During Twitter’s Q3 earnings call, CEO Jack Dorsey was joined by COO Adam Bain and CFO Anthony Noto. The call was broadcasted live on Periscope for the second straight time.
Growth didn’t appease Wall Street, but it’s early days for some of Twitter’s latest product changes, including Moments and Polls. The company continues to tout the over billion people who are reached with tweets via means other than being logged in, like when they’re embedded on publisher’s sites.
Dorsey explained how the company is building teams with new leads around its core products, including Twitter, Periscope and Vine. While the company is still engineering and design heavy, Dorsey says the company is still hiring (despite recent staff cuts).
Regarding one of the latest product releases, Moments, Dorsey says that the company is happy with its performance, but didn’t give any numbers or metrics that would paint a picture either way. The focus on Moments are getting people into them as soon as they open the app. I dubbed Moments “Project Glacier,” due to the fact that it intends to slow down the real-time nature of Twitter, allowing non-hardcore users to keep up. If that is cashed in on, the glacier will start moving and growth will increase.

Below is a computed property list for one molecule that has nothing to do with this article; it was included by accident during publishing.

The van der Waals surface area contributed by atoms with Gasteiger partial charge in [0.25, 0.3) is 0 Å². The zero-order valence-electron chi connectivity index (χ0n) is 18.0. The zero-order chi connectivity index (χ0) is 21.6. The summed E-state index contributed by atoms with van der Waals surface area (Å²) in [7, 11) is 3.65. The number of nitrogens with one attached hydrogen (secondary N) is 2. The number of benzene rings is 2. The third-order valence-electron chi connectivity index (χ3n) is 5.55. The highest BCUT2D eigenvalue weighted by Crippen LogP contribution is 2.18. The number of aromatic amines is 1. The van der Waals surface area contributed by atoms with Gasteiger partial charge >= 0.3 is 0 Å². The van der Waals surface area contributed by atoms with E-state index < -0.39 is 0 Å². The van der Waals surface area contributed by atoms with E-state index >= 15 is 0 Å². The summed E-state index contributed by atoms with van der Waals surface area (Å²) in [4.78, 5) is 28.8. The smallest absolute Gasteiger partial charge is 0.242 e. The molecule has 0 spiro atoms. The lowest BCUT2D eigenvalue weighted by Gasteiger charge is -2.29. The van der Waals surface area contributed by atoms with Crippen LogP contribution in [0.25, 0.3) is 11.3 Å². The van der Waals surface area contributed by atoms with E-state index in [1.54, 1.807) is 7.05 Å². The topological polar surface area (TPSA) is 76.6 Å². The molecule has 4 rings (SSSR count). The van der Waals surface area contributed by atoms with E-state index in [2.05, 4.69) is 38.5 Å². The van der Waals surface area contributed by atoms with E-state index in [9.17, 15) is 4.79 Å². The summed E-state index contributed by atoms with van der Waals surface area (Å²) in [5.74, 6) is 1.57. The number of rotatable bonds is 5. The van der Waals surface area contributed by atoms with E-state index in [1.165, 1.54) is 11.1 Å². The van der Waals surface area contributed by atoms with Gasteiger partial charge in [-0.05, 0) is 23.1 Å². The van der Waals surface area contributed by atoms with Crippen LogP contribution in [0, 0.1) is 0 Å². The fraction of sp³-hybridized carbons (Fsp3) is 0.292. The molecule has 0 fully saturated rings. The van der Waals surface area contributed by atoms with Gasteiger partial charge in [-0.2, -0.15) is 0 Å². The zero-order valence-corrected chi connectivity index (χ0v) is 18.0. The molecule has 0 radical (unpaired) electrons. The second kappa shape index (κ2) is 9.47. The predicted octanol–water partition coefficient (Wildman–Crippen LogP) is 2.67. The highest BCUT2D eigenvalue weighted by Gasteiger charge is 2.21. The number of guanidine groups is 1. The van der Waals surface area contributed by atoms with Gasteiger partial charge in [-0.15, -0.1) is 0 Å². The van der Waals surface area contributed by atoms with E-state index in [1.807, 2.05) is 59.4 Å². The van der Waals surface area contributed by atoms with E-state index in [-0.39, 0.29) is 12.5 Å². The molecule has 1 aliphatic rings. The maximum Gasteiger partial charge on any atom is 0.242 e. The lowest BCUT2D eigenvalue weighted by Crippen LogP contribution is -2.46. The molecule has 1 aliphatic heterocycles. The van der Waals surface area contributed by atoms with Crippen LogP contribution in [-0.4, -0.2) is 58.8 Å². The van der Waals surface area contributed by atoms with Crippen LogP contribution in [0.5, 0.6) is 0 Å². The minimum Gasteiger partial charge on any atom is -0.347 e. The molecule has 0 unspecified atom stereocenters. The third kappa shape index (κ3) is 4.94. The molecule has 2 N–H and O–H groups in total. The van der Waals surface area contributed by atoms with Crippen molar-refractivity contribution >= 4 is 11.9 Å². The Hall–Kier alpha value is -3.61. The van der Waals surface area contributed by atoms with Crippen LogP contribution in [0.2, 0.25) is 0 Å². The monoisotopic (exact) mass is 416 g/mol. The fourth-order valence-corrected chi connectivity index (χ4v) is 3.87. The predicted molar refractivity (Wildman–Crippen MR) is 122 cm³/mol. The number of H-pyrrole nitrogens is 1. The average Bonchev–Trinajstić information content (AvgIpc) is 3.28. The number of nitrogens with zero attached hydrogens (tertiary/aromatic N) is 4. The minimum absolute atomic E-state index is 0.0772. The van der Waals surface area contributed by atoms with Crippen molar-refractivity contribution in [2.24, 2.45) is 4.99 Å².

Dorsey was quite open, again, about how difficult it is to use Twitter now:
We make people do a bunch of work to find accounts to follow. With Moments you can see what’s most meaningful.
The group briefly dipped into talking about how communities can be connected around topics like #BlackLivesMatter, but nothing specific was shared as far as new product ideas or displaying content differently.
To support all of its renewed product focus, Dorsey said that Twitter will be pushing TV commercials out during the World Series, starting tonight. We imagine that those commercials will highlight the new “easier to use” side of the service, as well as include a peek at the humanity that is at its core. It’s not the first time the company has had a commercial, with the first coming in 2012 to promote its relationship with Nascar and another in support of the London Olympics. Its most recent touted its relationship with IBM.
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